Scooter rental app Bird rolls into Raleigh, but will it run into trouble?

RALEIGH, NC (WTVD) -- Dotted downtown, in front of restaurants and shops, is a new way to get around.

"I'm pretty excited. I think it's pretty cool. Looking forward to riding around downtown," said George Beinhart, after he walked out of his office building on Fayetteville Street.

On Wednesday, Bird launched in Raleigh. The app allows users to unlock dockless, electric scooters for $1, plus 15 cents a minute.

Beinhart, who lives outside the city, said he believes it will make Raleigh more accessible.

"You're still driving into downtown. But you can now go from here to Glenwood Avenue to the Warehouse District kind of without driving and parking," Beinhart said.

So how does it work? You download the free app, and put in your contact information, a picture of your driver's license, and credit card information.

A map will appear, showing the locations of the scooters and their respective battery life. Using your phone's camera, scan the QR code on top to unlock the scooter, and then ride.

You start by pushing off with your foot for the first two to three feet, before putting both feet on the board. You can speed by pushing down on the throttle with your right thumb, and brake with your left hand. When finished, you park the scooter near a curb on the sidewalk, and out of the right-of-way of pedestrians, preferably near a tree or street sight.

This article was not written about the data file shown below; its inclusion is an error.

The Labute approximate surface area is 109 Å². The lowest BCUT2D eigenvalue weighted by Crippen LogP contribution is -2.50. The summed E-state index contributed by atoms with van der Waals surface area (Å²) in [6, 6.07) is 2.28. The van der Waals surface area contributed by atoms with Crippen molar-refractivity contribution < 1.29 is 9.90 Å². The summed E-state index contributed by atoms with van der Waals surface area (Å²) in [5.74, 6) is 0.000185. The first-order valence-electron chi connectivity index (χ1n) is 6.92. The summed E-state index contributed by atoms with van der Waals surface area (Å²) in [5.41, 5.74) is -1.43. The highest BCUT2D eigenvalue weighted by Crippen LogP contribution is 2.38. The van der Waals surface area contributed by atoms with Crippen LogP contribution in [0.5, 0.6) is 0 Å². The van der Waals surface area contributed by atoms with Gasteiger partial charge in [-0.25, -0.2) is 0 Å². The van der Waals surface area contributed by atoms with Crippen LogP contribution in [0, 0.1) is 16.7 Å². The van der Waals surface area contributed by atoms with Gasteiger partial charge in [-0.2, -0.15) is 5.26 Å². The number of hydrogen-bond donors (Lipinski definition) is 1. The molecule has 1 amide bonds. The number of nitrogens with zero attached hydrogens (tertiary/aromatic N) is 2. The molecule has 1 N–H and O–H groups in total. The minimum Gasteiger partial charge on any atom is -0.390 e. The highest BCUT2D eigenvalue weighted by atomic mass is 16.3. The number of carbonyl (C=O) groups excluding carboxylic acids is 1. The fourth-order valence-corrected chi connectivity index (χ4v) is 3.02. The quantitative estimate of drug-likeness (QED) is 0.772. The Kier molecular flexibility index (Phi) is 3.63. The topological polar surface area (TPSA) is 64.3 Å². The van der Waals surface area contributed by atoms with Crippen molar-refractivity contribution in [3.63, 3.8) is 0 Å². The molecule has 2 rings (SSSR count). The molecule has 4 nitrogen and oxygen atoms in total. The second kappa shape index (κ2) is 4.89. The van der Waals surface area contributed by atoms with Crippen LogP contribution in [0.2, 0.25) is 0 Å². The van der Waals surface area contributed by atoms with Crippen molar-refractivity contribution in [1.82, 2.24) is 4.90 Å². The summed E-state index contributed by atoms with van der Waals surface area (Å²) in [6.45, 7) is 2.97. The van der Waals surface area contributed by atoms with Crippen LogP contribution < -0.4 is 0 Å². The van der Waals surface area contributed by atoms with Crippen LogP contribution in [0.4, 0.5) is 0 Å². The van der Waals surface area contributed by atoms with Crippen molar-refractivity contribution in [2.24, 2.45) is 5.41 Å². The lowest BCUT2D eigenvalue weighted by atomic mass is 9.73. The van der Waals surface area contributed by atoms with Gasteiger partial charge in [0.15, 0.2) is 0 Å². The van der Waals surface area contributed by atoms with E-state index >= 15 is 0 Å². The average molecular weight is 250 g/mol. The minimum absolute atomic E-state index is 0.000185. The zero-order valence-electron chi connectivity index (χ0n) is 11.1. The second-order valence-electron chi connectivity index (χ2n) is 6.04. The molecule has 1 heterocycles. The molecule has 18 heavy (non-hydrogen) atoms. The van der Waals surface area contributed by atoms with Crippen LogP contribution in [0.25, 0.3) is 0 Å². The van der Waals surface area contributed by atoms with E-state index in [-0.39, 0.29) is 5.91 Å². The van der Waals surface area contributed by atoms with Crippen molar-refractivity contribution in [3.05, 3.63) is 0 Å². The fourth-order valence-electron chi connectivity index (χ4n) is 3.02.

Catharine Van Leer was walking along Fayetteville Street with a friend when she excitedly saw the Bird scooter parked.

"It is so much fun. I was in Denver a few weeks ago, and they had actually just launched them there. But it's a great way to get around the city," said Van Leer.

Are they safe? The scooters top out at approximately 15 mph. While the app requires riders to wear a helmet and avoid riding on sidewalks, enforcement of infractions can be difficult.

To combat the former, Bird is offering to send helmets to riders, as long as they cover shipping. Van Leer advised people to wear helmets, but believes they're safe.

"They're pretty easy to ride, and as long as you obey traffic instructions, you shouldn't get into too much trouble," said Van Leer.

Outside safety, permitting issues persist. In a statement to our media partners at The News and Observer, Eric Lamb, Raleigh's transportation planning manager, said, "There has been no coordination with the city on this launch, nor has there been any permitting or approvals at this point."

Recently, the company was booted out of San Francisco for that reason.

ABC11 has requested an interview with Bird management but has yet to hear back.
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